By Evelyn Teel
A previous blog post highlighted the shale gas revolution as arguably the most significant energy-related development of the previous decade (you can find the post here: https://avalonenergy.us/2019/12/shale-we-review-the-2010s/). In this article, we will discuss another trend that was significant in the 2010s – declining energy prices.
Natural Gas Prices
One major effect of the shale gas revolution has been that energy prices in the United States have dropped. In particular, natural gas prices have dropped precipitously as new supply has come online. Prices are significantly lower than they were in 2010 generally, and nearing a third of what they were in January 2010 specifically. Please see the graph below, which shows monthly average natural gas prices at the Henry Hub.
Superimposing a best-fit linear trend line (in red on the graph below) shows just how dramatic the decade-long decline in prices has been. A few peaks and valleys along the way can obscure the overall change, but the trend line shows that prices are approaching half of what they were in 2010.
The Forward Curve
The above graphs illustrate that natural gas prices are significantly lower today than they were a decade ago. Equally notable is the change in the forward curve over the past decade. The forward curve represents the market’s expectation of natural gas prices from one month to five years, and even longer, into the future. Below is the 60-month forward curve as of July 9, 2010. The trend was upward sloping, meaning that the market expected prices to continue to rise, with prices ranging from $4.58/mmBtu up to $6.61 per mmBtu.
In the graph below, the natural gas forward curve as of January 21, 2020 has been added. The trend line of this 60-month forward curve is very nearly flat. This means the market expects prices to stay fairly level with prices fluctuating very modestly, between $1.89 per mmBtu and $2.81 per mmBtu.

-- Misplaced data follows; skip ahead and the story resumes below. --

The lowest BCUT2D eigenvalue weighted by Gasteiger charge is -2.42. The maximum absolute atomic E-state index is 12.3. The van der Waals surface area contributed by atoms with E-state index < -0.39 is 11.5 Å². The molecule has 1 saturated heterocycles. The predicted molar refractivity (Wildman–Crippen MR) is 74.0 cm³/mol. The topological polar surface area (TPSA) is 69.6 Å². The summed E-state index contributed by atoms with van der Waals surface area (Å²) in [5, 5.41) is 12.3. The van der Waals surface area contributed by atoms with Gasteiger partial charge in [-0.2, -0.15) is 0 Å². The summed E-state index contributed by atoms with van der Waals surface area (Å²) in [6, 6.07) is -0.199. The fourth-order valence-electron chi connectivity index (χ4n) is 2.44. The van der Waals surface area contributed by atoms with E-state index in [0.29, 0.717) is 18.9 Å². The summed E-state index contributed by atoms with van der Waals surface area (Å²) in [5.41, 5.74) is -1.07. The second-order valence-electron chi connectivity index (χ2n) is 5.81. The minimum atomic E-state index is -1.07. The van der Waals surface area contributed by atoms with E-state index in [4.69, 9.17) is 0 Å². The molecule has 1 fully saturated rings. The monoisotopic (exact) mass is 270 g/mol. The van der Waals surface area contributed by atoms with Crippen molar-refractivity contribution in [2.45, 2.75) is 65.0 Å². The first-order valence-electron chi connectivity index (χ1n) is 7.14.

Though less significantly than natural gas prices, electricity prices have likewise fallen. The graph below shows average annual day-ahead electricity prices in PJM. Though there were a few price jumps along the way, the trend over the past decade was that prices declined. Compared to prices in 2010, prices in 2019 were down approximately $20 per MWh.
Historically, natural gas has often been the marginal generation source called upon to produce electricity, meaning that natural gas generation often sets the price for electricity. While the relationship between natural gas and electricity prices changes over time, the correlation has generally been strong. Also note, that though electricity prices in the wholesale market have fallen, utility distribution charges have been on the rise, and this has generally offset reductions in the cost of electricity generation on customers’ bills. For more information on the evolving relationship between natural gas and electricity prices, please see several of our previous blog posts:
With shale gas production projected to increase for the foreseeable future; the US expected to continue expanding as an exporter of liquified natural gas (LNG); greater emphasis on economic discipline (profitability over singular focus on reserve additions) by E&P companies; and the electricity fuel mix continuing to change based on both economics and technical advances that allow increasing renewables into the mix, it will be interesting to see how energy prices respond in the coming decade.
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Copyright 2020 by Avalon Energy® Services LLC